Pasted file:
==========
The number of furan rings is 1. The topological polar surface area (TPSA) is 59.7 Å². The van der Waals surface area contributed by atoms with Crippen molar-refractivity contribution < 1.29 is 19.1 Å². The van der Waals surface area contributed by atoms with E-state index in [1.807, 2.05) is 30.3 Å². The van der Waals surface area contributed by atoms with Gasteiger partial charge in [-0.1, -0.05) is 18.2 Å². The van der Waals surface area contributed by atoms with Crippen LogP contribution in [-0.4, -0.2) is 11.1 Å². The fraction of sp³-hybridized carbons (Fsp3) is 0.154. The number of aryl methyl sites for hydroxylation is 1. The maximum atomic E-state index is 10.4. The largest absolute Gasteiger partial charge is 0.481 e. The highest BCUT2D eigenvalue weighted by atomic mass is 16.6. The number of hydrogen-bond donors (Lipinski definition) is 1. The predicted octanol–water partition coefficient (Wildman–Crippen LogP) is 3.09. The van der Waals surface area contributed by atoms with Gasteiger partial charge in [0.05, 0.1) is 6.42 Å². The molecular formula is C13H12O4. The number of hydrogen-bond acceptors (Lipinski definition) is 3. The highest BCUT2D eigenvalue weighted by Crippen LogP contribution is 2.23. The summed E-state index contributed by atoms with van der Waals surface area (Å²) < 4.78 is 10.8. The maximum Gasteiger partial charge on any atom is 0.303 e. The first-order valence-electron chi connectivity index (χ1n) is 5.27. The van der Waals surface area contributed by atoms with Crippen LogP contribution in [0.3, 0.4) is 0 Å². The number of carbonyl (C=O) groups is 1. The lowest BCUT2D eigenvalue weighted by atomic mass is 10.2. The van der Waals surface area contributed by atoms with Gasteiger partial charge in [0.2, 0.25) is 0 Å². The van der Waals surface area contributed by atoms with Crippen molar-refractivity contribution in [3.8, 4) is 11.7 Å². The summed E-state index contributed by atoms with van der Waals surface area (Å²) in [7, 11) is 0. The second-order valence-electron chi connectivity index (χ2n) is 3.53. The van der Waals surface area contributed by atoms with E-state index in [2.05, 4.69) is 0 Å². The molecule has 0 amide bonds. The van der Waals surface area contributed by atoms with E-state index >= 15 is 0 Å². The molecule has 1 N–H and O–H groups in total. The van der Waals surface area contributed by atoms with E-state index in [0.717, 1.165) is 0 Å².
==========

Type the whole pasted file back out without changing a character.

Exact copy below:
The number of furan rings is 1. The topological polar surface area (TPSA) is 59.7 Å². The van der Waals surface area contributed by atoms with Crippen molar-refractivity contribution < 1.29 is 19.1 Å². The van der Waals surface area contributed by atoms with E-state index in [1.807, 2.05) is 30.3 Å². The van der Waals surface area contributed by atoms with Gasteiger partial charge in [-0.1, -0.05) is 18.2 Å². The van der Waals surface area contributed by atoms with Crippen LogP contribution in [-0.4, -0.2) is 11.1 Å². The fraction of sp³-hybridized carbons (Fsp3) is 0.154. The number of aryl methyl sites for hydroxylation is 1. The maximum atomic E-state index is 10.4. The largest absolute Gasteiger partial charge is 0.481 e. The highest BCUT2D eigenvalue weighted by atomic mass is 16.6. The number of hydrogen-bond donors (Lipinski definition) is 1. The predicted octanol–water partition coefficient (Wildman–Crippen LogP) is 3.09. The van der Waals surface area contributed by atoms with Gasteiger partial charge in [0.05, 0.1) is 6.42 Å². The molecular formula is C13H12O4. The number of hydrogen-bond acceptors (Lipinski definition) is 3. The highest BCUT2D eigenvalue weighted by Crippen LogP contribution is 2.23. The summed E-state index contributed by atoms with van der Waals surface area (Å²) < 4.78 is 10.8. The maximum Gasteiger partial charge on any atom is 0.303 e. The first-order valence-electron chi connectivity index (χ1n) is 5.27. The van der Waals surface area contributed by atoms with Crippen LogP contribution in [0.3, 0.4) is 0 Å². The number of carbonyl (C=O) groups is 1. The lowest BCUT2D eigenvalue weighted by atomic mass is 10.2. The van der Waals surface area contributed by atoms with Gasteiger partial charge in [0.2, 0.25) is 0 Å². The van der Waals surface area contributed by atoms with Crippen molar-refractivity contribution in [3.8, 4) is 11.7 Å². The summed E-state index contributed by atoms with van der Waals surface area (Å²) in [7, 11) is 0. The second-order valence-electron chi connectivity index (χ2n) is 3.53. The van der Waals surface area contributed by atoms with E-state index in [2.05, 4.69) is 0 Å². The molecule has 0 amide bonds. The van der Waals surface area contributed by atoms with E-state index >= 15 is 0 Å². The molecule has 1 N–H and O–H groups in total. The van der Waals surface area contributed by atoms with E-state index in [0.717, 1.165) is 0 Å².